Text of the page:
The more we look, the more intelligence we find in nature. Even trees are capable of communicating, sharing resources, and responding to their environment.

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The scientific revolution has progressively dismantled humanity’s egocentric illusions. We once thought we were the center of the universe; we’re not. We once thought we were special creations separate from the rest of nature; we’re not. Now we’re learning that our most prized trait—namely, our intelligence—even that doesn’t make us unique.

Through mirror recognition tests, we’ve learned that more animals possess self-awareness than we ever suspected: not just great apes, but (arguably) dolphins, elephants, magpies, manta rays, bears. We’ve learned that bees recognize human faces, that crows use tools and that parrots understand abstraction.

Further afield

The more we search, the more intelligence we find in nature. So, why not look even further afield? Specifically, what if we venture outside the animal kingdom?

For example, how about trees? Could they be thinking deep, slow thoughts, in tune with the turn of the earth and the pulse of the seasons? Could they possess a hidden sentience that we don’t recognize because they’re too large, too slow, and too dissimilar to us?

It sounds ridiculous. But the excellent book The Hidden Life of Trees, by Peter Wohlleben, argues that trees have more intelligence than we might guess. Implausible as it sounds, they’re capable of clever, strategic, and even altruistic behavior.

Wohlleben narrates the experience of finding a ring of mossy stones in a preserve of old beech trees—except when he inspected the “stones” more closely, he realized they were wood. They were remnants of an ancient stump, felled so long ago that the heartwood had rotted away to nothing, leaving only the outermost edge of where the tree had been.

When he looked closer, he found something astonishing: the remnants were still alive. There was green, living wood under the bark. How can life persist for centuries in a rotted-out stump, with no leaves and no chlorophyll to synthesize the sugars the living cells need?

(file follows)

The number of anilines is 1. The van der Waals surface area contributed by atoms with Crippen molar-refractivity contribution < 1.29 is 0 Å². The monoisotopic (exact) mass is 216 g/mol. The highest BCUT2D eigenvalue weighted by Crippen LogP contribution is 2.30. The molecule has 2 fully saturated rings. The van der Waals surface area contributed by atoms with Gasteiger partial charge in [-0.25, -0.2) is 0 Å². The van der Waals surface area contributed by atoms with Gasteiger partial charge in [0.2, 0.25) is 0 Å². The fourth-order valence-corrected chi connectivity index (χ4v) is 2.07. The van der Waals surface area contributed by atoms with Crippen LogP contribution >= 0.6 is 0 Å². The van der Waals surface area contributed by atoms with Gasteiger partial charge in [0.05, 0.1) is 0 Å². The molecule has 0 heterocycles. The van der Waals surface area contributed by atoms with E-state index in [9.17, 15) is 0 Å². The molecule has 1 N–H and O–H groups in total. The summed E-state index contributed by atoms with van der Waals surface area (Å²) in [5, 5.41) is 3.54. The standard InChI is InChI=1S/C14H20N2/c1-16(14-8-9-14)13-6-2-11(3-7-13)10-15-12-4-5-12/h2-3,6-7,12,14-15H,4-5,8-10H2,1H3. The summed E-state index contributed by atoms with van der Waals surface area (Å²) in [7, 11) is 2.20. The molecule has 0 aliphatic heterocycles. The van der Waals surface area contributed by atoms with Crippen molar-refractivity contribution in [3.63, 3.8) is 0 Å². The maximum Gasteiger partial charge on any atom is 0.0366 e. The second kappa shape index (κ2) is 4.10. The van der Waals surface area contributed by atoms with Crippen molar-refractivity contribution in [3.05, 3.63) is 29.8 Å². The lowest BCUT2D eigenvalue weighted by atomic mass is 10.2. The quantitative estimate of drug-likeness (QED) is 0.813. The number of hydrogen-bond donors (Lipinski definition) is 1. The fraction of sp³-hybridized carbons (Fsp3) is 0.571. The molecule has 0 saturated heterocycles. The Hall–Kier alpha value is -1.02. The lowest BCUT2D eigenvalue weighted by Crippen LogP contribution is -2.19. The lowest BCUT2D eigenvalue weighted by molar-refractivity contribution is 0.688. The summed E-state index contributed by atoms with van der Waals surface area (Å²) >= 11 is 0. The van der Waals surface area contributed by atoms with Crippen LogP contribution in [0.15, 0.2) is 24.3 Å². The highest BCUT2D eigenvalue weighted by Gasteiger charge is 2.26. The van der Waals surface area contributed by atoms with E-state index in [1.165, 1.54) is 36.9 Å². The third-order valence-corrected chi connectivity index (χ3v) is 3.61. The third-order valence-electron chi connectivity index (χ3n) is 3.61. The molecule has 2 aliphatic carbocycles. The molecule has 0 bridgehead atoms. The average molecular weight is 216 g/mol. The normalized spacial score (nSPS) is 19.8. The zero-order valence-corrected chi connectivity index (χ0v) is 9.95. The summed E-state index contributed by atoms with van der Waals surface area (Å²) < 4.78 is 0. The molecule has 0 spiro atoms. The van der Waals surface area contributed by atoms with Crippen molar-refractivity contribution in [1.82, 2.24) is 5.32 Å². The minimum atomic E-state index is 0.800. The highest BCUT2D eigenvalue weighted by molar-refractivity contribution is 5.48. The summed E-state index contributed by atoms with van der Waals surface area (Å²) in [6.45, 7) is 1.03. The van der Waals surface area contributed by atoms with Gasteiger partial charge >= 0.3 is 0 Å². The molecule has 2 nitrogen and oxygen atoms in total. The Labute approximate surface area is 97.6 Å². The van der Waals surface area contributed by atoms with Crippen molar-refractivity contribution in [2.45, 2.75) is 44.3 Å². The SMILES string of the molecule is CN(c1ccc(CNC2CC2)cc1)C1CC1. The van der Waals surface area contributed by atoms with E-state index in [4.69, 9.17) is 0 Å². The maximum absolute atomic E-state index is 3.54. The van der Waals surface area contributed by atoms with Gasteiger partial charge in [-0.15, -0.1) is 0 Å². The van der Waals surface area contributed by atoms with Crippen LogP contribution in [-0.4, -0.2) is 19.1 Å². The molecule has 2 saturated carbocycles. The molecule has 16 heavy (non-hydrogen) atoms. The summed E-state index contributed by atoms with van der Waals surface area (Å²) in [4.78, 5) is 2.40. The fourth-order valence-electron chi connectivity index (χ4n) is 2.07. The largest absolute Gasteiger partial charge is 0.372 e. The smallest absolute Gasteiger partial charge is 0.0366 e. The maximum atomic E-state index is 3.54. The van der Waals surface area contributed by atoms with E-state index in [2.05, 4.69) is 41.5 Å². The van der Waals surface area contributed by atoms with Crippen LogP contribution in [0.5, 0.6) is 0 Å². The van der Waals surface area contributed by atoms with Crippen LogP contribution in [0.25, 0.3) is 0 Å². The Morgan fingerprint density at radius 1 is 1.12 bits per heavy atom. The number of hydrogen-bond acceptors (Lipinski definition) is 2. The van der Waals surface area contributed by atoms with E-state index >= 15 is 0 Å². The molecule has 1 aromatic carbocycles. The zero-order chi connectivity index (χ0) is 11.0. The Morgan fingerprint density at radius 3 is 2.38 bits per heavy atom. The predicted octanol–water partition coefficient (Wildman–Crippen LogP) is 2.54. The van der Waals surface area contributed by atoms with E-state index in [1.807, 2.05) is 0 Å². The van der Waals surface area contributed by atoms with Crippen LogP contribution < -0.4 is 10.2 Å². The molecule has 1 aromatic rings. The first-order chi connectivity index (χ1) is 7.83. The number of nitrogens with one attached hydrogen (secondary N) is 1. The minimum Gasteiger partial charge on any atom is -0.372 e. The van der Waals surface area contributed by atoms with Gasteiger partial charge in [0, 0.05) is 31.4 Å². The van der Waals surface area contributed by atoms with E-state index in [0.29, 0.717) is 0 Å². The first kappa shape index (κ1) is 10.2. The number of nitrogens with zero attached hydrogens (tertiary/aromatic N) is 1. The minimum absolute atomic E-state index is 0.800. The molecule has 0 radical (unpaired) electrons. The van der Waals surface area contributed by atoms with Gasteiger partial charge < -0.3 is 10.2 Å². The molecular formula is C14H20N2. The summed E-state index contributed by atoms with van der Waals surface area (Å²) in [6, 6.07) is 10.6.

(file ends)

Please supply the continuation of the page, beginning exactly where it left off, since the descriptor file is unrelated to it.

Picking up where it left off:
The mycorrhizal network

When you see a mushroom sprouting from soil or dead wood, that’s not the entire fungal organism. It’s just the “fruiting body”, the part that makes the spores. The mushroom is to the fungus as the apple is to the apple tree. The heart of the fungus is the mycelium: an underground network of fine branching hairs called hyphae.

Mycelia can be enormous, sometimes spreading for many miles. They play a crucial role in decomposing organic material. In a healthy ecosystem, they intertwine with the roots of trees and other plants. They connect them together in a so-called mycorrhizal network (derived from the Greek words for “fungus” and “root”), although scientists cheekily nicknamed it the “wood wide web”.

It’s a beneficial symbiosis. Trees synthesize sugar to feed the fungi, and the fungi return the favor with nutrients like phosphorus and nitrogen, which they can extract from soil and rock with decomposer enzymes that trees don’t have. (There are even carnivorous fungi that secrete toxins to kill microscopic animals so their decaying bodies enrich the soil. Nature isn’t nice.)

Trees can also communicate with each other, both directly and through the mycorrhizal network. When one tree is attacked by leaf-munching animals, it can signal its neighbors to ramp up the protection of defensive chemicals. These can be tannins and other bitter-tasting molecules, or pheromones that attract beneficial predators, like wasps which attack leaf-eating insects. This isn’t a reflex reaction, either. Trees do it selectively, depending on what‘s damaging them:

When elms and pines come under attack by leaf-eating caterpillars, for example, they detect the caterpillar saliva, and release pheromones that attract parasitic wasps. The wasps lay their eggs inside the caterpillars, and the wasp larvae eat the caterpillars from the inside out. “Very unpleasant for the caterpillars,” says Wohlleben. “Very clever of the trees.”

A recent study from Leipzig University and the German Centre for Integrative Biodiversity Research shows that trees know the taste of deer saliva. “When a deer is biting a branch, the tree brings defending chemicals to make the leaves taste bad,” he says. “When a human breaks the branch with his hands, the tree knows the difference, and brings in substances to heal the wound.”